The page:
Israel releases spy satellite images of Syria's Palmyra

The Israeli defence ministry's undated satellite pictures show the ancient Roman city of Palmyra in the Syrian desert in high precision
·1 min read

Israel on Tuesday unveiled detailed images taken by a new reconnaissance satellite over the Roman ruins of Palmyra in neighbouring Syria, an Iranian ally regularly targeted by Israeli air strikes.

The images are the first to be made public since the Ofek 16 satellite was launched in July, with Israeli public radio reporting it would be used to monitor the nuclear activities of Israel's arch-enemy Iran.

The satellite is an "electro-optical reconnaissance satellite with advanced capabilities", according to the defence ministry, which said it is testing the device to ascertain its "performance level".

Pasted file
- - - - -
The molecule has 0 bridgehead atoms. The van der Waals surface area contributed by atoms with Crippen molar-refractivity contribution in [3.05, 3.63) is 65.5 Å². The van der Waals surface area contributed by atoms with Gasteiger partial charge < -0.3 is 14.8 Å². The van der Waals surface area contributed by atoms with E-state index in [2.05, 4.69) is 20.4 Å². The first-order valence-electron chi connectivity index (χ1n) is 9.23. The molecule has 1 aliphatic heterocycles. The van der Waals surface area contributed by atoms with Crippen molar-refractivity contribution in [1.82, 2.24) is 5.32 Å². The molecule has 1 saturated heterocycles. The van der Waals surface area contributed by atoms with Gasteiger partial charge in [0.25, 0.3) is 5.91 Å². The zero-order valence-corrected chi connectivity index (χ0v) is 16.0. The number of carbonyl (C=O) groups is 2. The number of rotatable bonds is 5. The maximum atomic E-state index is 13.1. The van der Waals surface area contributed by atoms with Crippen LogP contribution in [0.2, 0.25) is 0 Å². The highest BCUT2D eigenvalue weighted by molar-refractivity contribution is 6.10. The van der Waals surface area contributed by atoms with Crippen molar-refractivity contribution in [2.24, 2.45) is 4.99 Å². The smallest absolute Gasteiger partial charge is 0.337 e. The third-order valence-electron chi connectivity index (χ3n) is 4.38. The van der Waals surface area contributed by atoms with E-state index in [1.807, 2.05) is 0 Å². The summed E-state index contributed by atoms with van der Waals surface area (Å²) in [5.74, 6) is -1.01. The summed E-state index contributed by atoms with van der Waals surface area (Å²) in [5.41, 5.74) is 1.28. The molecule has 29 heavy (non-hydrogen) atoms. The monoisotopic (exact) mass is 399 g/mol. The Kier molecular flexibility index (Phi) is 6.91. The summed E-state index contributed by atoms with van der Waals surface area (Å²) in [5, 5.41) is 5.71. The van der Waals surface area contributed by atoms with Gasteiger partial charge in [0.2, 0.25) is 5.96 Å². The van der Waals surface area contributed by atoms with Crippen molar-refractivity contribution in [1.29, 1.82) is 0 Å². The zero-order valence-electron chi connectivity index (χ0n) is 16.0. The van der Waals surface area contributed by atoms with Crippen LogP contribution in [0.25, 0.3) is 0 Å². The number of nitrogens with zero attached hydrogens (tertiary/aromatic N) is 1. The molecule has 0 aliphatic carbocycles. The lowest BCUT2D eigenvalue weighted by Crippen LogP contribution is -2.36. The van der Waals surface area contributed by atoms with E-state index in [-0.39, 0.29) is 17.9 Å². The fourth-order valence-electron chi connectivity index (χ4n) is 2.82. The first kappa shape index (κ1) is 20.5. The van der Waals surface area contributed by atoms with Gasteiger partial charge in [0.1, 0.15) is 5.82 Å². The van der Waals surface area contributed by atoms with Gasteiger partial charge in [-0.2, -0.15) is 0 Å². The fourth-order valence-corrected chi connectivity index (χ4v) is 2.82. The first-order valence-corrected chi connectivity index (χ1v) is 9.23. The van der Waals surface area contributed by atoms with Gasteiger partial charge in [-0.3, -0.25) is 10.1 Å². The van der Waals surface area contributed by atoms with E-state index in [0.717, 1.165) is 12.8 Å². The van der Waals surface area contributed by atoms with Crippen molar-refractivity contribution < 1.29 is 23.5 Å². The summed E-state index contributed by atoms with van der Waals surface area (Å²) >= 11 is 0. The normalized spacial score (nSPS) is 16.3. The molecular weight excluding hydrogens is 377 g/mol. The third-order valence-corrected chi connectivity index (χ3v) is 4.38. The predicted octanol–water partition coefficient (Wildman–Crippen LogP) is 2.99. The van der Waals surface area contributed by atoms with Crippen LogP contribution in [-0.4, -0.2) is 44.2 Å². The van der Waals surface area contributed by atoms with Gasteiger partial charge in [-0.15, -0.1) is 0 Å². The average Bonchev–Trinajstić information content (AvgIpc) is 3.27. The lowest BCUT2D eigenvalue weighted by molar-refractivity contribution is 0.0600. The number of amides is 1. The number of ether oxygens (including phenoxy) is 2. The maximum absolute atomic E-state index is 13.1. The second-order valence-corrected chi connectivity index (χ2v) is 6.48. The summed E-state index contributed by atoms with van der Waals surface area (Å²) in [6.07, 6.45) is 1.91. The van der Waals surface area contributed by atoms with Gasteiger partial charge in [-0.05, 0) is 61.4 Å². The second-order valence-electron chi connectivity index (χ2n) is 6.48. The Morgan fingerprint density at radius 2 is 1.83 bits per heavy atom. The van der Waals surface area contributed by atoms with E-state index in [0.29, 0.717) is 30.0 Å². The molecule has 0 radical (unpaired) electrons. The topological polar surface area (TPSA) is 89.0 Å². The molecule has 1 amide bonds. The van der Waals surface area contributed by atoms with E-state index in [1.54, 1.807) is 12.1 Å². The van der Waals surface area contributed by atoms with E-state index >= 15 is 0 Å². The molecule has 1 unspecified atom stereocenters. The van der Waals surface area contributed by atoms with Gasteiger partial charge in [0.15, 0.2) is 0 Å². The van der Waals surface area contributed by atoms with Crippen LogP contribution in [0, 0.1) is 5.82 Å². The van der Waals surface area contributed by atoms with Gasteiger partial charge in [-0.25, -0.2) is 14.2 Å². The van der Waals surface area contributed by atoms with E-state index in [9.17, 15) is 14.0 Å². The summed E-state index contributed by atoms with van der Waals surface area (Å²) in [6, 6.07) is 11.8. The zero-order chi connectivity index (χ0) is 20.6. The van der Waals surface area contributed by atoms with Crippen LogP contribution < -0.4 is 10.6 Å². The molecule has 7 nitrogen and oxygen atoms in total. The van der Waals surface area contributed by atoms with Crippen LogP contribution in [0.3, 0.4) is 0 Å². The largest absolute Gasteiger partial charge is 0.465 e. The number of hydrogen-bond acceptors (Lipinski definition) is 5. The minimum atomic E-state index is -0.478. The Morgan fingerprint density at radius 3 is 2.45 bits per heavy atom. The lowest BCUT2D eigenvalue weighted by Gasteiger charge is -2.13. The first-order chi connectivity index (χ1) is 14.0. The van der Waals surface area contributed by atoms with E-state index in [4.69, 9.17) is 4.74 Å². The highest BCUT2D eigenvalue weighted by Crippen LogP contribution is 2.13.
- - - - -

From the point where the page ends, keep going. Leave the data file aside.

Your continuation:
Israel has carried out numerous raids against Syria since the latter's civil war broke out in 2011, mainly against the Tehran-aligned Lebanese Shiite group Hezbollah and Iranian forces supporting Syrian President Bashar al-Assad.

Recent months have seen a surge in air raids against Syrian or pro-Iranian forces, attributed to or claimed by the Jewish state.

"Israel knows how to defend itself against enemies near and far," said Benny Gantz, the Jewish state's defence minister and alternate prime minister, during the unveiling of the satellite images on Tuesday.

The technology developed by the government and military industry is vital to "maintain Israel's security", said Gantz, noting that hundreds of millions of shekels had been invested in the space cameras.   


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